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Ditch Your Desk Chair: 4 Healthier Ways To Sit In The Office

Posted in: Work-Life-Balance by i2Office on 03rd January 2017

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Standing Desk i2 Office3

 

You may have heard it before, but we’re going to tell you again: sitting in a desk chair is bad for you. It is not a matter of opinion. A study at Woodend Hospital in Aberdeen used MRI scans to compare different ways of sitting, and found that sitting up straight or slouched forward (as many of us do at work) produced a “pronounced” disk movement which could lead to chronic back pain.

 

Experts at the hospital, and indeed others worldwide, argue that the sedentary lifestyle encouraged by office jobs is bad for our backs in general. To help combat back pain, here are four healthier ways to sit in the office:

 

Exercise ball

 

Originally conceived as an aide to leg exercise, these large bouncy balls have seen a second wave of popularity as part of an alternative seating movement. Sitting on an exercise ball requires much more muscle activity than sitting in a rigid chair, and these case studies suggest switching to a gym ball really can reduce back pain.

 

Some do worry these results may be inconclusive, and other experts have warned that most first time ball squatters will not have the core strength to sit on one for a whole day. Instead, you should only sit down on an exercise ball for twenty minutes at a time.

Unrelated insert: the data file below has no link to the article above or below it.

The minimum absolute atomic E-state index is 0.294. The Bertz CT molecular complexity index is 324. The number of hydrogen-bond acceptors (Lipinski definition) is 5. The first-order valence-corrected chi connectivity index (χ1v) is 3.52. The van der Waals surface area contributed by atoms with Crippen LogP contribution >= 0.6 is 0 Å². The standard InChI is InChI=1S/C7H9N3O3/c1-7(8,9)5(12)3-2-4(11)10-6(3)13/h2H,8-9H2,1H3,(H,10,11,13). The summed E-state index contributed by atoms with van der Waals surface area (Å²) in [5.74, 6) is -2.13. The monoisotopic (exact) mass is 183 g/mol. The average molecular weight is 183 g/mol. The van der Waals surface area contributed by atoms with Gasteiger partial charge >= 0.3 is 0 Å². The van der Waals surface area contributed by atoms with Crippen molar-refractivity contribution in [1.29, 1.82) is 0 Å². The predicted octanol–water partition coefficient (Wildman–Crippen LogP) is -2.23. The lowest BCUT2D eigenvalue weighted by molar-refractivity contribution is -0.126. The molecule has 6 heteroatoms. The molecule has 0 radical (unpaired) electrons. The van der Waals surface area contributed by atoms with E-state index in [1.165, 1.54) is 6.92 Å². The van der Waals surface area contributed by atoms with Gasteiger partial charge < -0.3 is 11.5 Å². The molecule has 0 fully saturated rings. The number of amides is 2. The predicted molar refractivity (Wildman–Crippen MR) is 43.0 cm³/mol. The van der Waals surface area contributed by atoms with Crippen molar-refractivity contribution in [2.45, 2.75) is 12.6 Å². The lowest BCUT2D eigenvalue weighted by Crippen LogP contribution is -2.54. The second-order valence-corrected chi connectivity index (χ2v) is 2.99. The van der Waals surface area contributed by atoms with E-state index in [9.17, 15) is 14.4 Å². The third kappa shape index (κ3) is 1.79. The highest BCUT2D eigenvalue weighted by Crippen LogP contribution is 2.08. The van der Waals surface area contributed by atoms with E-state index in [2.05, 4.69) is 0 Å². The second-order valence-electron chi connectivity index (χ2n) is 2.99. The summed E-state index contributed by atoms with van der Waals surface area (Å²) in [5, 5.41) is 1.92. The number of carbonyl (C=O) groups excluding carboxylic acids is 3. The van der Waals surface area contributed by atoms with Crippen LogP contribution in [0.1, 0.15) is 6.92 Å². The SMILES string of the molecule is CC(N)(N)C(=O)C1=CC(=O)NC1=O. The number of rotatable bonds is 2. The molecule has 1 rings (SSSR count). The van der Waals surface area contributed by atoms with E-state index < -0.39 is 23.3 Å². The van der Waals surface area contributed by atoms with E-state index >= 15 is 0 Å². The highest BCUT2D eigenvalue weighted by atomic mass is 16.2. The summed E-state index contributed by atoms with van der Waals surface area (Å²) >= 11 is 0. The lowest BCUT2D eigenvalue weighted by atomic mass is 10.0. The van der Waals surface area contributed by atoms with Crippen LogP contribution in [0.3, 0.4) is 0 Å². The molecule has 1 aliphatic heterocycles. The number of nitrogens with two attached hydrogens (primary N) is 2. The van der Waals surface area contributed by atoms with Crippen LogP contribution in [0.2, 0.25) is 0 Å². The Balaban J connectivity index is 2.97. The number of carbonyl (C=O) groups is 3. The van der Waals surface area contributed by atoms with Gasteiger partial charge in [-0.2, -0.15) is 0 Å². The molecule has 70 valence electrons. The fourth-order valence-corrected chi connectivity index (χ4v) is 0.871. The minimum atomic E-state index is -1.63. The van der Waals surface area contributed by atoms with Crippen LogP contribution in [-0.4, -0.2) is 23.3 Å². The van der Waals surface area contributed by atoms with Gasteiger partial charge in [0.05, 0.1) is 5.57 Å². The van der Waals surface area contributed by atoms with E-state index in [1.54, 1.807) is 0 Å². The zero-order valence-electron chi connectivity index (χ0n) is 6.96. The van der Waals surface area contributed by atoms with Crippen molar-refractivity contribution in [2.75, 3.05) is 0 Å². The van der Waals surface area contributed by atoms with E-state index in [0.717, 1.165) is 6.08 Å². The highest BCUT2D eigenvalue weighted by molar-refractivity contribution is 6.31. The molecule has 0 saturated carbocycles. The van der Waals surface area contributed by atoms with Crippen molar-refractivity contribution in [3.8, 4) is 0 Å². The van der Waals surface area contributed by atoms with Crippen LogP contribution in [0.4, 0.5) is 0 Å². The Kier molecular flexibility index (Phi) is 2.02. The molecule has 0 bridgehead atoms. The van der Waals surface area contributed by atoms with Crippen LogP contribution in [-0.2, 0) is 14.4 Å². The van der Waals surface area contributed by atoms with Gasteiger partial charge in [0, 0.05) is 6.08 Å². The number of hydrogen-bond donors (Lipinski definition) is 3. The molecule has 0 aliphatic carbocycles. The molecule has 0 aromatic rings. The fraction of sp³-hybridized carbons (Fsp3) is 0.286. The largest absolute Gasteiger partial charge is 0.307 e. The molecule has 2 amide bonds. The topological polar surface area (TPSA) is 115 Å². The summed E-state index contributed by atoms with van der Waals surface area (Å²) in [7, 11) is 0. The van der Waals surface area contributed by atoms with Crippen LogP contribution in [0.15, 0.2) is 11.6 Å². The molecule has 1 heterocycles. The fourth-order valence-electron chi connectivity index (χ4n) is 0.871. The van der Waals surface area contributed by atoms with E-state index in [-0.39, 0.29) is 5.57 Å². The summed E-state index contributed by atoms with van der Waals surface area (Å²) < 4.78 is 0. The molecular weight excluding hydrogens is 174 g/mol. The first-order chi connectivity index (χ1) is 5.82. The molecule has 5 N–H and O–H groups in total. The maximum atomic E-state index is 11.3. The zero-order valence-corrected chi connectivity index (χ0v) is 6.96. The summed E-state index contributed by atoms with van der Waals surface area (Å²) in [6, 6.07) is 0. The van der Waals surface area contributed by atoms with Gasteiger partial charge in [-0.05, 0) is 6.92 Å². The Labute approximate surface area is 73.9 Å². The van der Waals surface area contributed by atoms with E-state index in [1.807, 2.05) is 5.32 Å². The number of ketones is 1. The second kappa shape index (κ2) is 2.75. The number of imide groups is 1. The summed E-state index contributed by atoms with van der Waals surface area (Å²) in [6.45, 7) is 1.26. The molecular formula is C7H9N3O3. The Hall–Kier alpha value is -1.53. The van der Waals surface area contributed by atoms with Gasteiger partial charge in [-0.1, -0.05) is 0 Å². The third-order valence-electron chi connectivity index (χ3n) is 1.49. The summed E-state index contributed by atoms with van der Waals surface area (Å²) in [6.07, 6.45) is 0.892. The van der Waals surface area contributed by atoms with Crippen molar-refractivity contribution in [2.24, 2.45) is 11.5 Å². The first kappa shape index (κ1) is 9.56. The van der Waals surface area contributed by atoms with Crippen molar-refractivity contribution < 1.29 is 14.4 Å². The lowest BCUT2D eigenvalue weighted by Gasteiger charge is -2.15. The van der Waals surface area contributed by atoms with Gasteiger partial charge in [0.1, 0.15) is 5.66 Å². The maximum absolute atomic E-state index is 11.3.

Standing desk

 

Avoiding sitting down altogether might be a better option. Simply raising your computer gives you the opportunity to work from a standing position, eliminating the risks associated with a sedentary lifestyle altogether.

 

According to the Smithsonian, standing desks can reduce the risk of obesity, diabetes, cardiovascular disease, cancer and even overall mortality. Also of interest to hard workers: standing at your desk is thought to boost productivity and improve mood and energy levels.

 

Walking treadmill

 

This is likely the healthiest possible alternative to a conventional office chair. What better way to combat modern sedentariness than by walking all day. As the BBC reports, walking desks are becoming increasingly popular at the California headquarters of companies like Google, Microsoft and Evernote.

 

They see employees walk at a slow pace—up to 4mph—for the entire day in the hopes of stimulating blood flow and increasing health. As with the exercise balls, some users have found they need to take regular breaks when they work on treadmills, but they are still a vast improvement over traditional desk chairs, and even an improvement on simply standing up.

 

Ergonomic office chair

 

The solution to your office chair woes might be simpler than you think. Though sitting in a standard chair is bad for your back and your health, a chair designed with ergonomics in mind is far better for you.

 

Ergonomic office chairs use biometrics to increase lumbar support, enable easy movement and generally alleviate the problems associated with sitting down as best they can. With many quite sceptical of the likelihood that treadmills, balls or standing will catch on, ergonomic office chairs have been hailed as “the future”.